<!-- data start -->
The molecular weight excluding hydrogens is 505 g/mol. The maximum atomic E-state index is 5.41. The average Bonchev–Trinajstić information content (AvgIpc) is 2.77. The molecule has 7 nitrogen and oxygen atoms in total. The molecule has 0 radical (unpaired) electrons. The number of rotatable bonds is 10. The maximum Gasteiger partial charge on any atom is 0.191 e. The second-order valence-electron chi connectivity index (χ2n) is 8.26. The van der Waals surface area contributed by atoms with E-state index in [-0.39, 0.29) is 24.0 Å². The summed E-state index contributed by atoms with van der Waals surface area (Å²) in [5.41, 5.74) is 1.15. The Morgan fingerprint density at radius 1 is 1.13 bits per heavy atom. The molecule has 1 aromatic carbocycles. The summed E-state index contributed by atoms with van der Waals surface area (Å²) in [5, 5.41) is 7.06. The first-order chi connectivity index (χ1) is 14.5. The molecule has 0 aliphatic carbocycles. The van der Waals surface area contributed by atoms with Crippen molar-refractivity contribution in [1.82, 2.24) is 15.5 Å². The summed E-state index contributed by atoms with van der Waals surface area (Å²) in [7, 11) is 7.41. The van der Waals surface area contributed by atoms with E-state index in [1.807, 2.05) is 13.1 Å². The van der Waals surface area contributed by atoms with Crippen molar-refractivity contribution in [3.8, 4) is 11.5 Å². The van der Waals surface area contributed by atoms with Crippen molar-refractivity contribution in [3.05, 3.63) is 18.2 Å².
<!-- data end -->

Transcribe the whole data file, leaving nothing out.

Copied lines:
The molecular weight excluding hydrogens is 505 g/mol. The maximum atomic E-state index is 5.41. The average Bonchev–Trinajstić information content (AvgIpc) is 2.77. The molecule has 7 nitrogen and oxygen atoms in total. The molecule has 0 radical (unpaired) electrons. The number of rotatable bonds is 10. The maximum Gasteiger partial charge on any atom is 0.191 e. The second-order valence-electron chi connectivity index (χ2n) is 8.26. The van der Waals surface area contributed by atoms with E-state index in [-0.39, 0.29) is 24.0 Å². The summed E-state index contributed by atoms with van der Waals surface area (Å²) in [5.41, 5.74) is 1.15. The Morgan fingerprint density at radius 1 is 1.13 bits per heavy atom. The molecule has 1 aromatic carbocycles. The summed E-state index contributed by atoms with van der Waals surface area (Å²) in [5, 5.41) is 7.06. The first-order chi connectivity index (χ1) is 14.5. The molecule has 0 aliphatic carbocycles. The van der Waals surface area contributed by atoms with Crippen molar-refractivity contribution in [1.82, 2.24) is 15.5 Å². The summed E-state index contributed by atoms with van der Waals surface area (Å²) in [7, 11) is 7.41. The van der Waals surface area contributed by atoms with E-state index in [1.807, 2.05) is 13.1 Å². The van der Waals surface area contributed by atoms with Crippen molar-refractivity contribution in [3.8, 4) is 11.5 Å². The van der Waals surface area contributed by atoms with Crippen molar-refractivity contribution in [3.05, 3.63) is 18.2 Å².